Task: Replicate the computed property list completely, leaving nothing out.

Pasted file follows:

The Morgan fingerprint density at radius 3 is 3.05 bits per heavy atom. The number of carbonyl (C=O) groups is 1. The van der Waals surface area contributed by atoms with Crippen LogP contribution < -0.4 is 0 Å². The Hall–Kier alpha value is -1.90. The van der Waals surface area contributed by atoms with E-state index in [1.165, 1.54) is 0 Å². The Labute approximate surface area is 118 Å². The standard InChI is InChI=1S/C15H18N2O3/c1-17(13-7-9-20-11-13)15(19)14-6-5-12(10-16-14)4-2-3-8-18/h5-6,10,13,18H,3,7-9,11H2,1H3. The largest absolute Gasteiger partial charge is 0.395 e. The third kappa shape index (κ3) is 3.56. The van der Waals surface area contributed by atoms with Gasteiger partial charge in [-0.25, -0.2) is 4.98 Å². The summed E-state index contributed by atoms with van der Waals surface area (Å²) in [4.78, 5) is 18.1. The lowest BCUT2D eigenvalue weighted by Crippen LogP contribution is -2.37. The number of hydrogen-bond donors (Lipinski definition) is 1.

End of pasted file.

The Morgan fingerprint density at radius 3 is 3.05 bits per heavy atom. The number of carbonyl (C=O) groups is 1. The van der Waals surface area contributed by atoms with Crippen LogP contribution < -0.4 is 0 Å². The Hall–Kier alpha value is -1.90. The van der Waals surface area contributed by atoms with E-state index in [1.165, 1.54) is 0 Å². The Labute approximate surface area is 118 Å². The standard InChI is InChI=1S/C15H18N2O3/c1-17(13-7-9-20-11-13)15(19)14-6-5-12(10-16-14)4-2-3-8-18/h5-6,10,13,18H,3,7-9,11H2,1H3. The largest absolute Gasteiger partial charge is 0.395 e. The third kappa shape index (κ3) is 3.56. The van der Waals surface area contributed by atoms with Gasteiger partial charge in [-0.25, -0.2) is 4.98 Å². The summed E-state index contributed by atoms with van der Waals surface area (Å²) in [4.78, 5) is 18.1. The lowest BCUT2D eigenvalue weighted by Crippen LogP contribution is -2.37. The number of hydrogen-bond donors (Lipinski definition) is 1.